Priya Prakash Varrier had told NDTV that the director wanted to capture "something cute between me and my hero". So she was told to gesture with her eyebrows and wink at him.
"That's how it worked out. It was spontaneous and we hadn't planned anything," the commerce undergraduate at a college in Thrissur college, 300 km from the Kerala capital Thiruvananthapuram.
In just a matter of days, the short clip made the 18-year-old a star before her first film was to reach cinema halls.
But it also angered some people.
Abdul Muqeet, an engineering student, is among them. Like millions of others, he too was listening to the song released last week. But the student told reporters that when he translated the song from Malayalam, he figured that it made an "objectionable" reference to Prophet Muhammad's wife and complained to the police.
A case has been registered for deliberate and malicious acts intended to outrage religious feelings of any class by insulting its religion or religious beliefs, Hyderabad police officer V Satyanarayana said, according to news agency Press Trust of India. The news agency said the police would consult Islamic clerics and legal experts before taking a call.
Businessman Zaheer Ali Khan who also rushed to the police with his complaint demanding that either the song be removed from the film or the lyrics be changed.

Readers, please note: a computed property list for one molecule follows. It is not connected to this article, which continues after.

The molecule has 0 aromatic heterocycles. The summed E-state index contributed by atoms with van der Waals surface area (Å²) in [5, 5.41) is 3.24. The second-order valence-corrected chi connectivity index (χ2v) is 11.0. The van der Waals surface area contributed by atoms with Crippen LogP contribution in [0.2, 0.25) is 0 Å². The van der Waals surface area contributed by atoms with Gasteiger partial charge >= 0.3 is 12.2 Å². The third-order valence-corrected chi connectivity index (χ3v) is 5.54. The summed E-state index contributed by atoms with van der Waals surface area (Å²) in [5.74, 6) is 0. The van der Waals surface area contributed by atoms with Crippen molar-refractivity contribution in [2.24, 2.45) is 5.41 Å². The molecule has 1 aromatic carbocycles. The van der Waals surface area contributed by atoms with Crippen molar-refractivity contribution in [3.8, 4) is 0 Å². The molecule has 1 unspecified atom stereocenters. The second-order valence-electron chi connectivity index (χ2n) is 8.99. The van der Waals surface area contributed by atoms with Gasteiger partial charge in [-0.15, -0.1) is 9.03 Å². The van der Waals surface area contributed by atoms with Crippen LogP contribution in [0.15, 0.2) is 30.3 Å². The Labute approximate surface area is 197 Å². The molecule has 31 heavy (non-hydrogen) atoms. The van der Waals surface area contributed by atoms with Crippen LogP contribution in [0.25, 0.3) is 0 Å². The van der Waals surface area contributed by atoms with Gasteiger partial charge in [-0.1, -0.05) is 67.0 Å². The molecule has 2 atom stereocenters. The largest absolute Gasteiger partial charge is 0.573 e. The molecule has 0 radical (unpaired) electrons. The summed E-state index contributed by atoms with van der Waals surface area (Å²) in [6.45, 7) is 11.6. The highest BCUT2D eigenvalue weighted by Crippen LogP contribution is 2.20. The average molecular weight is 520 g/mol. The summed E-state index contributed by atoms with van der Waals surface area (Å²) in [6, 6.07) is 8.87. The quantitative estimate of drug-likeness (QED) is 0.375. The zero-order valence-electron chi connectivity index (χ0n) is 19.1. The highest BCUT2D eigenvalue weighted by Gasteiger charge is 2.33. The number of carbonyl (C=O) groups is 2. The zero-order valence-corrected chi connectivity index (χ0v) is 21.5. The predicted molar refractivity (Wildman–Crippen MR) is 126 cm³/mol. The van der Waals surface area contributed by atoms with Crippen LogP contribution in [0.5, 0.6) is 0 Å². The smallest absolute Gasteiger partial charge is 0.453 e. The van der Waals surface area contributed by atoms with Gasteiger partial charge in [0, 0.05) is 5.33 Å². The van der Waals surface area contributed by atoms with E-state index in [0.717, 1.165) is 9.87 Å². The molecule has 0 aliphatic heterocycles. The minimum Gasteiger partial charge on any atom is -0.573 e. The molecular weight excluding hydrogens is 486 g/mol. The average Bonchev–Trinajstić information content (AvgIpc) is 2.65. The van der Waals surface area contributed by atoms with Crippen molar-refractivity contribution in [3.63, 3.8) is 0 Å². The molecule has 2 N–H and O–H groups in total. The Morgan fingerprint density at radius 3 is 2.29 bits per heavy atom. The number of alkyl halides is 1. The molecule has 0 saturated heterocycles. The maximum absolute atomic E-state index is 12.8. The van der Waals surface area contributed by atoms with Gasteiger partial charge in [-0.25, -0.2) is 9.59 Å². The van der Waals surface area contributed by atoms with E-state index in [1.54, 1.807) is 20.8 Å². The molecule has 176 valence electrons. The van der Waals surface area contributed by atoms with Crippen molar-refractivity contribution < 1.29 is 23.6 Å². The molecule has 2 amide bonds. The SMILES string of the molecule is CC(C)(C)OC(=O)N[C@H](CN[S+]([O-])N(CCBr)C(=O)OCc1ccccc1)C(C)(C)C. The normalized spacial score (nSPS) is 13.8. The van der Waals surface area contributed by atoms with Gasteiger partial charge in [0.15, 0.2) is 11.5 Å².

The young actress declined to comment on the row over the song. "'I don't know much about it, I think I'd rather keep shut about it," Priya Prakash Varrier said, according to news agency ANI.
Director Omar Lulu, however, stressed that Muslims in northern Kerala had been singing the same song for over four decades and it was quite impossible that it hurt anyone's sentiments.
"The song written by CMA Jabbar is sung during marriages and every celebration in Malabar region of North Kerala. Malabar Muslims have been singing this song since 1978. If it was not objectionable then, how has it become objectionable now?" Mr Lulu said, rejecting demands to spike the song.
The filmmakers have received support from many women activists.
Activist Shamina Shafiq called the complaint that the song had hurt sentiments "rubbish", wondering the song had offended Muslim groups which never takes a similar initiative when women face all kinds of serious crimes. "At that time they never condemn such incidents or file any kind of FIR," she said. Annie Raja said there were more important issues for the community to flag such as education of young girls.
But a few, such as Heena Zahir in Kanpur appeared to find nothing wrong, arguing that if there could be protests against 'Padmaavat', why couldn't someone complain about this song.